Former SEC Enforcement Attorney: Following FTX Debacle, the SEC Won’t Want to be Late to the Party Again

 

The trifecta of legal action against Sam Bankman-Fried and the failure of FTX blossomed this past week as the US Attorney for the Southern District of New York filed criminal charges against Bankman-Fried. These charges were joined by civil charges filed by both the Securities and Exchange Commission (SEC) and the Commodities Futures Trading Commission (CFTC). Of course, this does not take into consideration other regulators in other countries seeking justice for the millions of individuals who have probably lost most of their funds held on the platform.

Estimates of lost funds hover around $8 billion, with incredible claims of fraud and exceptional incompetence at what was once one of the largest crypto exchanges in the world. According to new FTX CEO John J. Ray, III, in breach of expected fiduciary requirements, Alameda Research – Bankman-Fried’s hedge fund, tapped into customer funds on FTX to pursue its investments. While some labeled it a clear-cut Ponzi scheme, others called it old-school embezzlement. Any way you look at it, the bankruptcy of FTX is a complete mess. Not only have millions been impacted, but the entire crypto industry has been undermined. Confidence has been obliterated, with many asking which platform will be next.

CI reached out to Philip Moustakis, counsel at the law firm of Seward & Kissel – a regular legal commenter on digital assets. A former SEC enforcement official and member of the SEC’s Cyber Unit, Moustakis shared his thoughts on the ongoing legal proceedings of the FTX collapse. He previously predicted the probable filing of criminal charges against FTX and its management.

We asked Moustakis about the speed of the charges against Bankman-Fried, and he said he believes the timing of the arrest drove the SEC’s complaint.

“The SEC was keeping up with the [Department of Justice]. In all likelihood, the SEC will file other related cases over time. But the entities themselves are already in bankruptcy, and any recovery for FTX exchange customers most likely will come through that process. And Bankman-Fried’s conduct will be addressed – first and foremost – in the criminal case.”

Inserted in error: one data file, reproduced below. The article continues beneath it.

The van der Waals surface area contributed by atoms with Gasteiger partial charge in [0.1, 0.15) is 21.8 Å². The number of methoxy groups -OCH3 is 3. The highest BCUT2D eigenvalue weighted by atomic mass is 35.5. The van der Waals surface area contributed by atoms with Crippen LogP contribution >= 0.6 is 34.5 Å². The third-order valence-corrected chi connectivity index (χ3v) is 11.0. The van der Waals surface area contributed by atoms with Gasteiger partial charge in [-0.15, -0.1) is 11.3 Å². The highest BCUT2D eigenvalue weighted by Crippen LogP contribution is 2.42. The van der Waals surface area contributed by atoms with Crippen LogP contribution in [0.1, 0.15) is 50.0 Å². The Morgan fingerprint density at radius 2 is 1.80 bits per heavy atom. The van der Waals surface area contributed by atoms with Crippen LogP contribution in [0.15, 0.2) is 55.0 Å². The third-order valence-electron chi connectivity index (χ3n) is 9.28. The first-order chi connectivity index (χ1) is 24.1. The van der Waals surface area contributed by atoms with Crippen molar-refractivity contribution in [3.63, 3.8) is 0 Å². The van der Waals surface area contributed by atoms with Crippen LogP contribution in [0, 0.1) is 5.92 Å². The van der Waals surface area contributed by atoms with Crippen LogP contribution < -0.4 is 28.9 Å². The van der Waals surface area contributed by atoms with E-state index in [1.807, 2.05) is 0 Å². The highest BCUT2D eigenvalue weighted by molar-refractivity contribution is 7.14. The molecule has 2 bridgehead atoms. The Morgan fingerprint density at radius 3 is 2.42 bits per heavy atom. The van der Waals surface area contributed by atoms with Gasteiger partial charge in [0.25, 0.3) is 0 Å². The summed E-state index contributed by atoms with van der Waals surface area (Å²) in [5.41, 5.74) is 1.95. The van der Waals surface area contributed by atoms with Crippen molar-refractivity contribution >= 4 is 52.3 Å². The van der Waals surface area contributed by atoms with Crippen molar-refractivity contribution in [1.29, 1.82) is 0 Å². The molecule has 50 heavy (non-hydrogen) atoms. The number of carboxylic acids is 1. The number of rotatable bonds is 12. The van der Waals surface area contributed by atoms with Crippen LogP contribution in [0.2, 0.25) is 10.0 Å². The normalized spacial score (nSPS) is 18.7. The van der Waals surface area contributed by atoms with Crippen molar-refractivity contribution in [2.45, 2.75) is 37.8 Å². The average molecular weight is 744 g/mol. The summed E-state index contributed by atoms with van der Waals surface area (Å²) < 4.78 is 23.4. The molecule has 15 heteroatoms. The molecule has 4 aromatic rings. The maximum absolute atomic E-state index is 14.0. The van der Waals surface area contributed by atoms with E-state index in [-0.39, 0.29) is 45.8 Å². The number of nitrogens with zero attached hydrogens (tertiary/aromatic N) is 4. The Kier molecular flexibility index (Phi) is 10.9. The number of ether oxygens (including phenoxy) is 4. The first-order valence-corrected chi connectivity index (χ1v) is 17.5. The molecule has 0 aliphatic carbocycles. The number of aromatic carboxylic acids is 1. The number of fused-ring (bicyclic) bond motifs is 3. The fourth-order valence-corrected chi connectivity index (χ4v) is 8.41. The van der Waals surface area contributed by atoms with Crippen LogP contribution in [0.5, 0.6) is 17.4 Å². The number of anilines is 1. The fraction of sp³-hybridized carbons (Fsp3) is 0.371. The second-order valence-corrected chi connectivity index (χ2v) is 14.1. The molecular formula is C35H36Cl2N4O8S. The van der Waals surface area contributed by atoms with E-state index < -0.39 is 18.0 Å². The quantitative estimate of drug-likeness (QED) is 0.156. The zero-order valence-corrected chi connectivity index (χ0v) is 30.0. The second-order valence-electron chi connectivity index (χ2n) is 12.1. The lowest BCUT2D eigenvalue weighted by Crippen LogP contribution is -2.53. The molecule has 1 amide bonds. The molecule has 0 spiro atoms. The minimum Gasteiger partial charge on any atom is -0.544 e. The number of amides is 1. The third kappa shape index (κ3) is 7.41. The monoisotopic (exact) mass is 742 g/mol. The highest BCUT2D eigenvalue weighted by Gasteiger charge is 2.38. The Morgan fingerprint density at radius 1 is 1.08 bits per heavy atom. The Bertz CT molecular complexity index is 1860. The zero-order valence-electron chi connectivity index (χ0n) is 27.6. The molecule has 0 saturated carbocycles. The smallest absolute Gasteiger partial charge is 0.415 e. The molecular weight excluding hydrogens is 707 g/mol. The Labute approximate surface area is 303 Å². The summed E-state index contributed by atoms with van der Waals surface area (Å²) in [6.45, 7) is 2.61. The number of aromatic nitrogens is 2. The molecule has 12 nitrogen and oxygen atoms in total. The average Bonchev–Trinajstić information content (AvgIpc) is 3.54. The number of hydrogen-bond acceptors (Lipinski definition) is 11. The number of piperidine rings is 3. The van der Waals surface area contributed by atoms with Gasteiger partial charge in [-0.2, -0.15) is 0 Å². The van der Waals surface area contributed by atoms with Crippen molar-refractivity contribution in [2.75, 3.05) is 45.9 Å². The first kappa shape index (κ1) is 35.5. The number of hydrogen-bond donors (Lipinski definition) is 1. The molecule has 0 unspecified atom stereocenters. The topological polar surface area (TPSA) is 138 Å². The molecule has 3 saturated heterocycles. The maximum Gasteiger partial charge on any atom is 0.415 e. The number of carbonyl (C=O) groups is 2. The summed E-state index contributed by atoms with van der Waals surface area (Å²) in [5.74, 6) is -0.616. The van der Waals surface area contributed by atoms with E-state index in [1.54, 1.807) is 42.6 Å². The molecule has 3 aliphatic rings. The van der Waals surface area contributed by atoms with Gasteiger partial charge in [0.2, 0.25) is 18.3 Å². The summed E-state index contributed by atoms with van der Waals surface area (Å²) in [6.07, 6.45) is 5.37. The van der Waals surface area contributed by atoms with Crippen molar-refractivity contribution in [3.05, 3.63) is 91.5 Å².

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During the announcement by the DOJ, the SEC Director of the Division of Enforcement issued a warning to other crypto exchanges.  Moustakis expects the SEC to move quicker on future actions going forward.

“I think the SEC will be under pressure to move whatever investigations it has in the pipeline focused on exchanges and bring cases if there are cases to bring. They don’t want to be late to the party again,” said Moustakis. “Gensler has been in place for nearly two years. For the entire time, he has been saying most digital assets are securities and that issuers, exchanges, and other market participants should consider themselves on notice. But the cases that might have a larger, regulatory impact have not come. Instead, the SEC has brought fraud cases, as they should and must, but in those cases, the technology, frankly, seems beside the point. It’s a fraud.”

Moustakis noted that fraudsters always use the hottest new things to steal people’s money. At the same time, the SEC has been operating on the facts and circumstances of each token offering. This is where it could get dicey. While Gensler has publicly stated that nearly all digital assets are securities (probably not Bitcoin), the industry sees things otherwise. Here is where Moustakis concurs with some crypto advocates.

“Not all cryptocurrencies are securities,” stated Moustakis. “While there is no legal justification for treating capital raises differently under the federal securities laws just because investors’ interests are represented by tokens on a blockchain, there are important ways in which blockchain technology does, in fact, complicate the securities law question.”

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He said that lumping all digital assets or tokens together ignores this complexity.

“Tokens that were securities when offered in an ICO [initial coin offering] may, over time, transform into non-securities, generally because token governance has become sufficiently decentralized such that purchasers no longer rely on the efforts of others for profits. And it’s not an either/or, that is, either a token is a security or it is sufficiently decentralized to be a non-security. A conundrum unique to crypto arises from the fact that some purchasers may be motivated by investment, some by the desire to use or consume tokens purchased, and some by both. In fact, many of the most well-known, widely held tokens fall somewhere on this complex spectrum, an issue, in my view, not adequately addressed under existing case law.”

While the courts will sort things out at FTX over time, larger questions remain. This will probably take Congressional action, something which has been under discussion by elected officials for many months now, without too much action.

 

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